Hetzer Comments from Armin Sohns

Armin Sohns commanded a Hetzer on the Western Front in the final battles of WW2, and these comments are taken from his article in the Sept./1971 issue of AFV NEWS.


I do not intend to repeat the already well known data of the Hetzer, but rather describe some of the improvements made during production, and point out some of the shortcomings of its interior layout as seen by a crew member. I should mention that I was trained on, and commanded Hetzers, and found out some of the facts described here the hard way.
The vehicle had several designations, originally called "Leichtes Sturmgeschütz 38(t)", then "Panzerjäger 38 für 7.5cm Pak 39 L/48" and finally "Jagdpanzer 38 Hetzer". The first production vehicles of early 1944 had a rather narrow "Saukopf" mantlet, flattened on the sides, which did not provide adequate protection for the inner splash shield when the gun was traversed. It did not take long to find this out, and by mid-1944 an improved wider mantlet was in production which worked well, and was used to the end of the war.
During production the suspension components were simplified, the number of bolts on the roadwheels were reduced by half, and the perforations on the idler wheel were reduced from 12 holes to 6 holes, and finally to only 4 holes. The original horizontal mounting of the muffler was also changed to an almost vertical one, because it provided a trap for explosive charges thrown onto the engine compartment.
Personally, I do not consider the Hetzer to be one of the more advanced tank destroyers of WW2. It was an improvement over the self-propelled AT guns the Infantry Divisions had to rely on, but that's all. The gun itself was excellent, but its location in the vehicle was a major drawback. The main fault lies in the positioning of the crew members, forced by the off-center mounting of the armament, and was by far the worst of any of the numerous German vehicles of the limited traverse category. This type of vehicle depends on the closest cooperation between commander, gunner and driver to locate targets and aim the vehicle and gun at them. This teamwork was especially important in the Hetzer, with the smallest amount of traverse of any type in service, 16 degrees. It is disasterous to rip this team apart, but it was done here, and the commander was stuck in a box cut out from the engine compartment and separated from the rest of his crew by the gun in front of his belly. Due to his position so far back, a large area in front of the vehicle was outside his vision. Observation was very difficult and smoke from the gun directly in front of him made it worse.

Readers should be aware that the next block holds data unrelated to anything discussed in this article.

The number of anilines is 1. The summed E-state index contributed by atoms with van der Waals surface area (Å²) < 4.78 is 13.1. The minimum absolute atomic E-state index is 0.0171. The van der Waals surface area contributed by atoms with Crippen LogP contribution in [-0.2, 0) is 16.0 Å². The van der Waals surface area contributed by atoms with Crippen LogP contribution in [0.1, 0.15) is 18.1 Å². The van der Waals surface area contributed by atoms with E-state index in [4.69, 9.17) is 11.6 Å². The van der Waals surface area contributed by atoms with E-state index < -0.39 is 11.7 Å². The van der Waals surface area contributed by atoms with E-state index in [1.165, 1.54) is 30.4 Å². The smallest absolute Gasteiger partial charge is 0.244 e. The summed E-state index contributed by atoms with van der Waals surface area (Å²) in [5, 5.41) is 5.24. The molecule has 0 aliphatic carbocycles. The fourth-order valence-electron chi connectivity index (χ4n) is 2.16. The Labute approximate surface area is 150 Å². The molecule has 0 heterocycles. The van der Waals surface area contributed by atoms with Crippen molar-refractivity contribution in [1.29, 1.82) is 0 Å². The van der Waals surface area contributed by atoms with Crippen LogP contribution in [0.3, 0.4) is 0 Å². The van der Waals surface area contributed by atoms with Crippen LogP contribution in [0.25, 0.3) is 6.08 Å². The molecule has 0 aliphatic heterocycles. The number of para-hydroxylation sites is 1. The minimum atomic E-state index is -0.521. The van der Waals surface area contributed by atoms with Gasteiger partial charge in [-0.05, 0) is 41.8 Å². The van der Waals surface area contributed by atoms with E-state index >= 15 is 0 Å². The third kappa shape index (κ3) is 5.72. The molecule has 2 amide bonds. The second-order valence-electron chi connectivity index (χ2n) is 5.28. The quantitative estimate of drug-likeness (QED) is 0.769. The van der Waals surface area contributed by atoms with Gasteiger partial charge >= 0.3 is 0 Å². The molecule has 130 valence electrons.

I also want to point out his very limited provision of periscopes, as compared to other TD models, which didn't help matters either. Due to the limited traverse to the left of only 5 degrees, the driver was forced to position the vehicle at an angle, to give the gunner a chance to follow targets moving to the left, and this started to expose the thinner 20mm side armor, the weakest of any German tank destroyer. Any traverse to the right, which was 11 degrees, pushed the loader away from his main supply of ammunition underneath the gun and on the right wall opposite from him. The Pak 39 was designed for right side operation, but since the loader was seated to the left of the gun, he had to load over the solid deflector screen instead of the low-mounted bar on the right, designed for this purpose. All controls were mounted on the right side of the breech ring, operating lever, safety switch and extractor release, and he had to lean over the gunner and breech to reach them.
Opening the breechblock for the first round, unloading the gun, not to mention the removal of jammed cartridge cases, required almost acrobatic skills. His movements were somewhat restricted by the controls for the MG mount sticking down from the ceiling. The idea of the remote control MG was very good, but since it was drum-fed from 50-round drums, reloading had to be frequent, and this was something else!! The hatches could only be opened when the MG was turned sideways, and the loader's movements to attach a new drum (and much more to handle jammed cases), were restricted by the side shields of the mount. On the positive side this shield did provide a bit of cover for him. By the way, all 3 crew members on the left had to bail out through this hatch, the commander was privileged in this respect.
A hard look at a top view of this vehicle and some common sense will make all this clear. I am sorry if I disappoint some of our Hetzer fans, but it is one thing to look at a well-shaped vehicle on museum grounds or in photos, than it is to fight in one. The shortcomings of the Hetzer were of course recognized by German Ordnance, and already in 1944 plans were made for improved vehicles on the widened 38(d) chassis, as well as a study by Krupp of a vehicle with a rearmounted roomy fighting compartment and a 7.5cm L/70 gun as shown here. However, this improved version never got beyond the drawing board designation of No.Bz. 3471 Panzerjäger 38T mit 7.5cm L/70 (KwK42), and the close of WW2 put an end to its further development.

A rendering of the proposed improved version of Panzerjäger 38 by Chris Tedin.

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© 26 June, 1999

Richard Gruetzner